Step into the world of Averil Interiors, a realm where spaces come alive with purpose and experience. We were thrilled to work with Averil Blundell on the Yorkshire project, a vast new build project overlooking the Yorkshire Dales. Averil is an intuitive interior designer who diligently crafts interiors that seamlessly blend the timeless and the modern, all while wrapping them in a cocoon of comfort. Each room weaves its own story but always remaining connecting the overriding design intention and catering to the inhabitants’ every need, in ways they never imagined possible. Below we’ve shared a Q&A with Averil which includes design insights into the Yorkshire projects, the challenges of a new build project and how sustainability affected the design choices made…
“Luxury interiors for modern country living.”
Can you share with us the inspiration behind the design concept for the Yorkshire project?
The house has the most amazing views, so we wanted the surrounding countryside to inspire the room schemes. We decided early on that including green tones would suit the house well by helping to integrate the views with the interiors and we used this as a thread through the house to help create a sense of unity and flow.
How did you approach incorporating the traditional elements into a new build country house?
This was a particularly exciting project for me as I am more used to working on older properties. There was a lot of time spent by the whole design team involved on the project deciding on architectural details such as windows, doors, skirtings and mouldings. Although the property is a new build the architecture is Queen Anne style and the homeowners wanted a more classic feel so this helped give direction.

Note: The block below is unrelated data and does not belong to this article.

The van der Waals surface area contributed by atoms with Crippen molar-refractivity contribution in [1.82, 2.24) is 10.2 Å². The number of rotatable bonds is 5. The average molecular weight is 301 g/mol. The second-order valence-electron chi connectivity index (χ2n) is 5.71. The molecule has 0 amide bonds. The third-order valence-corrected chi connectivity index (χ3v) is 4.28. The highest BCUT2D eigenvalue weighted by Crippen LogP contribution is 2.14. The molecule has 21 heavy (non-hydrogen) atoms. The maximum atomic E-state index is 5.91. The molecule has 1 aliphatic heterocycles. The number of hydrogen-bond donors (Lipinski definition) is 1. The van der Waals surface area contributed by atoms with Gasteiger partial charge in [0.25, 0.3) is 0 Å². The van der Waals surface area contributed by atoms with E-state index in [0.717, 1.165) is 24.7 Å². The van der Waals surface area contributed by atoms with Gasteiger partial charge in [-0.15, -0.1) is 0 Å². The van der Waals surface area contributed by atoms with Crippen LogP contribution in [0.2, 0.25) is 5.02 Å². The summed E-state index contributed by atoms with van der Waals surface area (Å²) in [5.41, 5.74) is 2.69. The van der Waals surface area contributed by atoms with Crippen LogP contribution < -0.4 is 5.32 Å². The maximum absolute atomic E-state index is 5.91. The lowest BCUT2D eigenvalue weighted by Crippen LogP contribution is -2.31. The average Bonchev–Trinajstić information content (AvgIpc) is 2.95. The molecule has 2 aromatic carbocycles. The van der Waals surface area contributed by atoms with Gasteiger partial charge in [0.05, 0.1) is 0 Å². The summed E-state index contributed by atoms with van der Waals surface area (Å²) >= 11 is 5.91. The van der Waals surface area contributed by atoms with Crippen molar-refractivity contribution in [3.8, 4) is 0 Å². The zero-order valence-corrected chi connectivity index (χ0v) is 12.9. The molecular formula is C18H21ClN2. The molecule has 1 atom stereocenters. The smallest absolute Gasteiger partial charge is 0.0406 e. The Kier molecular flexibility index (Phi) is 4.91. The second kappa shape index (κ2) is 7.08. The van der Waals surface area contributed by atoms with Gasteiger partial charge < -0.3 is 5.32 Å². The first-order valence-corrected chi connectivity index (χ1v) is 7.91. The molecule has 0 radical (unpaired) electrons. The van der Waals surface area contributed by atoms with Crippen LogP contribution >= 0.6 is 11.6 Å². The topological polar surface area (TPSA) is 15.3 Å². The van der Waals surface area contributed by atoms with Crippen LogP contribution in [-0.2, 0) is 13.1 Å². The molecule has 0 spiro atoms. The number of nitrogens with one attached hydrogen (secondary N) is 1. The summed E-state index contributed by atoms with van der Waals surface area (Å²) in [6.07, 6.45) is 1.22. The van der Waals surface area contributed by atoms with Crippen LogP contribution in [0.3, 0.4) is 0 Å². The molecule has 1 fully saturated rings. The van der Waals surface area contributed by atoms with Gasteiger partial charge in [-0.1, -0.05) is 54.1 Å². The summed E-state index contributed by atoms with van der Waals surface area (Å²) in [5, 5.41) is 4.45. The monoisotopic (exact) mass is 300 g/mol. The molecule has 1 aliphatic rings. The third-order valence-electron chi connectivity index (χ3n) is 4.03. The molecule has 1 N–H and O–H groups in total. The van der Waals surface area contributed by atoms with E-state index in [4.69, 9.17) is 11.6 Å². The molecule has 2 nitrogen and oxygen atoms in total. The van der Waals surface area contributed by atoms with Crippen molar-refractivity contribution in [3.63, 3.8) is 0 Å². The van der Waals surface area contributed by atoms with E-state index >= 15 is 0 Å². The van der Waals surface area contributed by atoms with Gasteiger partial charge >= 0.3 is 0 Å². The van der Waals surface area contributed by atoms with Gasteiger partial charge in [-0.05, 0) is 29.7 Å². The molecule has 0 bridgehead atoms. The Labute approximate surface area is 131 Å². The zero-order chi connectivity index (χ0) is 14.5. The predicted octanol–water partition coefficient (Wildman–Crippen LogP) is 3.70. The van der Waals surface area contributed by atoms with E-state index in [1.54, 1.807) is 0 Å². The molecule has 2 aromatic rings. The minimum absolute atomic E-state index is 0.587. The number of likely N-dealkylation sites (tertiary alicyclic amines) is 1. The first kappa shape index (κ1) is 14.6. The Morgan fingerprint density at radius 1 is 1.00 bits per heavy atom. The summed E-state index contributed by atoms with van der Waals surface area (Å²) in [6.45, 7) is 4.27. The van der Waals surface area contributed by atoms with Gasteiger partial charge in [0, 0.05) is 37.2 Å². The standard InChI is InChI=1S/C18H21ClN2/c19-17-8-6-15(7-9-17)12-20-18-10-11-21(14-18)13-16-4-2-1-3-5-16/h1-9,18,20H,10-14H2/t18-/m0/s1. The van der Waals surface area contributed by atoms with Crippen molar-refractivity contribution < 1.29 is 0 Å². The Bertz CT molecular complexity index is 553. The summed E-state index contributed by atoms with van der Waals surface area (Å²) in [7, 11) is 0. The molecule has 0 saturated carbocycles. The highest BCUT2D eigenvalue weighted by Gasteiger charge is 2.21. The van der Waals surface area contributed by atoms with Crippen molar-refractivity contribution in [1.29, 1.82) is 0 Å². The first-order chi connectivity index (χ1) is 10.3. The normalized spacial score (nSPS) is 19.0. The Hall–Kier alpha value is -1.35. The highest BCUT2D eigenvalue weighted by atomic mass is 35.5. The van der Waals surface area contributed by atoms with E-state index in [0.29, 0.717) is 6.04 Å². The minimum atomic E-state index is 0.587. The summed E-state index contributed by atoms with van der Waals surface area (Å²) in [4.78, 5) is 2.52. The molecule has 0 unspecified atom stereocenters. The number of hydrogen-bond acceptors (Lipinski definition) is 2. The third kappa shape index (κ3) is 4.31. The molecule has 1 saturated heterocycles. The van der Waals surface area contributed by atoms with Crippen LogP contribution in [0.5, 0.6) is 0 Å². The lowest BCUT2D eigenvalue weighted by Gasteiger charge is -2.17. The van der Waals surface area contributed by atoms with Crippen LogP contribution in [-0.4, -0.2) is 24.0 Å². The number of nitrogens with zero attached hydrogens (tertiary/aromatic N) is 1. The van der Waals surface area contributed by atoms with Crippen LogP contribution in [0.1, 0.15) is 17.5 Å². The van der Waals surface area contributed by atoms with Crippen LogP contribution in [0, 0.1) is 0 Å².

I don’t like to follow trends (and on a project such as this which takes several years what is “on trend” at the beginning isn’t necessarily still in style by the time the move-in date comes around) so we focused on classic, timeless schemes that wouldn’t date. We also added interest in some rooms by using fabric wall coverings to give an additional layer of texture.
It was such a compliment when towards the latter stages of the project people who visited assumed that the building had been refurbished rather than just built.
What were the main challenges you faced during the design process for the Yorkshire project, and how did you overcome them?
Being a new build there weren’t the unknowns that you get when working on an older property, however, the groundwork started just before COVID so many of the challenges for this project were related to extended lead times and delays, which mainly needed more planning and orders placing in advance of when would be usual. The service runs to accommodate pipework and wiring are always a challenge and this was no different but carefully considering this early on in the project helps give the best end result.
The most difficult space to furnish was probably the Lower Ground Floor Entertainment Space due to its sheer scale. The room includes two structural pillars and we made the decision to break the ceiling up into six coffered sections and make this a feature using lighting. The pillars also helped zone the furniture and there are several groupings within the space to help create a more cosy, more sociable atmosphere.
Can you highlight some of the key design features or unique elements that make the Yorkshire project stand out?
The setting and views of the property help make the house unique; as the house is built into the side of the hill there are amazing views right across Yorkshire from all four floors. This also created the opportunity to include a Lower Ground Floor level that is into the hill at the rear of the property but ground level at the front, this level is mainly taken up by a large entertaining space which opens out onto a terrace. The Lower Ground Floor space has a slightly less traditional feel but includes classic furniture shapes and some antique pieces which help keep it cohesive with the rest of the house.